Potassium hydride

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Potassium hydride
NaCl polyhedra.png
Identifiers
CAS number 7693-26-7 YesY
PubChem 82127
ChemSpider 74121 YesY
EC number 232-151-5
Jmol-3D images Image 1
Properties
Molecular formula KH
Molar mass 40.1062 g/mol
Appearance colourless crystals
Density 1.43 g/cm3[1]
Melting point decomposes at ~400 °C[2]
Solubility in water reacts
Solubility insoluble in benzene, diethyl ether, CS2
Structure
Crystal structure cubic, cF8
Space group Fm3m, No. 225
Thermochemistry
Specific
heat capacity
C
37.91 J/(mol K)
Std enthalpy of
formation
ΔfHo298
-57.82 kJ/mol
Related compounds
Other cations Lithium hydride
Sodium hydride
Rubidium hydride
Caesium hydride
Except where noted otherwise, data are given for materials in their standard state (at 25 °C (77 °F), 100 kPa)
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Infobox references

Potassium hydride, KH, is the inorganic compound of potassium and hydride. It is a white solid, although commercial samples appear gray. A powerful base that is useful in organic synthesis, it is also a dangerously reactive compound. For this reason it is sold commercially as a slurry (~35%) in mineral oil or sometimes paraffin wax to facilitate dispensing.[3]

Preparation[edit]

Potassium hydride is produced by direct combination of the metal and hydrogen:

2 K + H2 → 2 KH

This reaction was discovered by Humphry Davy soon after his 1807 discovery of potassium, when he noted that the metal would vaporize in a current of hydrogen when heated just below its boiling point.[4]:p.25

Potassium hydride is soluble in fused hydroxides (such as molten sodium hydroxide) and salt mixtures, but not in organic solvents.[5]

Reactions[edit]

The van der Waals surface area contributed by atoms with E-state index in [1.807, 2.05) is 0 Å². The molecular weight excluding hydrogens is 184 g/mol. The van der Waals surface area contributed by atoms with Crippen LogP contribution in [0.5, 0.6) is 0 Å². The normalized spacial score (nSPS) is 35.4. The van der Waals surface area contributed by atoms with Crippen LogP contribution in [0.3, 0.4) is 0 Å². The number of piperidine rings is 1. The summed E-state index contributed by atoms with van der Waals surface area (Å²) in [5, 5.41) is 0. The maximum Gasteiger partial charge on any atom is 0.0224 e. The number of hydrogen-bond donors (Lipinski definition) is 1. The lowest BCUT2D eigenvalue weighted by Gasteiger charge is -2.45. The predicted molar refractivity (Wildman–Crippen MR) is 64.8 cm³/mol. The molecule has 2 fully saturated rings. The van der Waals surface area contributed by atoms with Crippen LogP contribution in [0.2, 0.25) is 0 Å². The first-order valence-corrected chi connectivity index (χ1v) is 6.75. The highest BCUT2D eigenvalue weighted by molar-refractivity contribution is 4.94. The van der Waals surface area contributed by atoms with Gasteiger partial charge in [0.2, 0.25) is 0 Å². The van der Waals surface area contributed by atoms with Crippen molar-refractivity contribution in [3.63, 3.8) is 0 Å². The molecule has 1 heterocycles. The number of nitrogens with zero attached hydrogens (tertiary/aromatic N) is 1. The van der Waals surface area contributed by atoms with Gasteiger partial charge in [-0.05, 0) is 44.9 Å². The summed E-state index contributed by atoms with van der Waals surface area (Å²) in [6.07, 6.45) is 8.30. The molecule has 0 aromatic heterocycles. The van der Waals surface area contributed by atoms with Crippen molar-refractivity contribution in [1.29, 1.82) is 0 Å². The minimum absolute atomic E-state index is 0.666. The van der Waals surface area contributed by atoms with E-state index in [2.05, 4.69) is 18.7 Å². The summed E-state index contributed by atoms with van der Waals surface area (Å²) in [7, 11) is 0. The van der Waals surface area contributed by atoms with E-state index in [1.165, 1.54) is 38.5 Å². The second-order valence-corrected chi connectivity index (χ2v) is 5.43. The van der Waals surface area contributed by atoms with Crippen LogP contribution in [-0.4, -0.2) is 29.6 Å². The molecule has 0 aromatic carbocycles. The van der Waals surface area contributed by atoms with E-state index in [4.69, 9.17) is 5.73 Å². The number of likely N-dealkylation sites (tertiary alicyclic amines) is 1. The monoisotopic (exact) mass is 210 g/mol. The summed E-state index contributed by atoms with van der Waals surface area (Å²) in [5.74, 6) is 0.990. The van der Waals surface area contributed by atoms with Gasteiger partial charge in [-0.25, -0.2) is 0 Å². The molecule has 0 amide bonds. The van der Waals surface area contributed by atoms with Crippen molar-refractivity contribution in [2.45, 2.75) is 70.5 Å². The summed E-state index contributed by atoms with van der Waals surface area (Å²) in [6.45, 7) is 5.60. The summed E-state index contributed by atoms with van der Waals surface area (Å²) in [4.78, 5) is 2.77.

KH reacts with water according to the reaction:

KH + H2O → KOH + H2

Potassium hydride is a superbase that is stronger than sodium hydride. It is used to deprotonate certain carbonyl compounds and amines to give, respectively, enolates and amides.[6]

Safety[edit]

KH is pyrophoric in air, reacts violently with acids and ignites upon contact with oxidants, including oxygen.

See also[edit]

References[edit]

  1. ^ Robert E. Gawley, Xiaojie Zhang, Qunzhao Wang, "Potassium Hydride" Encyclopedia of Reagents for Organic Synthesis 2007 John Wiley & Sons. doi:10.1002/047084289X.rp223.pub2
  2. ^ David Arthur Johnson; Open University (12 August 2002). Metals and chemical change. Royal Society of Chemistry. pp. 167–. ISBN 978-0-85404-665-2. Retrieved 1 November 2011. 
  3. ^ Potassium Hydride in Paraffin: A Useful Base for Organic Synthesis Douglass F. Taber and Christopher G. Nelson J. Org. Chem.; 2006; 71(23) pp. 8973–8974 doi:10.1021/jo061420v
  4. ^ Humphry Davy (1808), The Bakerian Lecture on some new phenomena of chemical changes produced by electricity, particularly the decomposition of fixed alkalies, and the exhibition of the new substances which constitute their bases; and on the general nature of alkaline bodies. Philosophical Transactions of the Royal Society, volume 88, pages 1–44. In The Development of Chemistry, 1789–1914: Selected essays, edited by D. Knight, pp. 17–47.
  5. ^ Pradyot Patnaik (1 July 2007). A Comprehensive Guide to the Hazardous Properties of Chemical Substances. John Wiley and Sons. pp. 631–. ISBN 978-0-470-13494-8. Retrieved 1 November 2011. 
  6. ^ Charles A. Brown, Prabhakav K. Jadhav (1925), "(−)-α-Pinene by Isomerization of (−)-β-Pinene", Org. Synth. 65: 224 ; Coll. Vol. 8: 553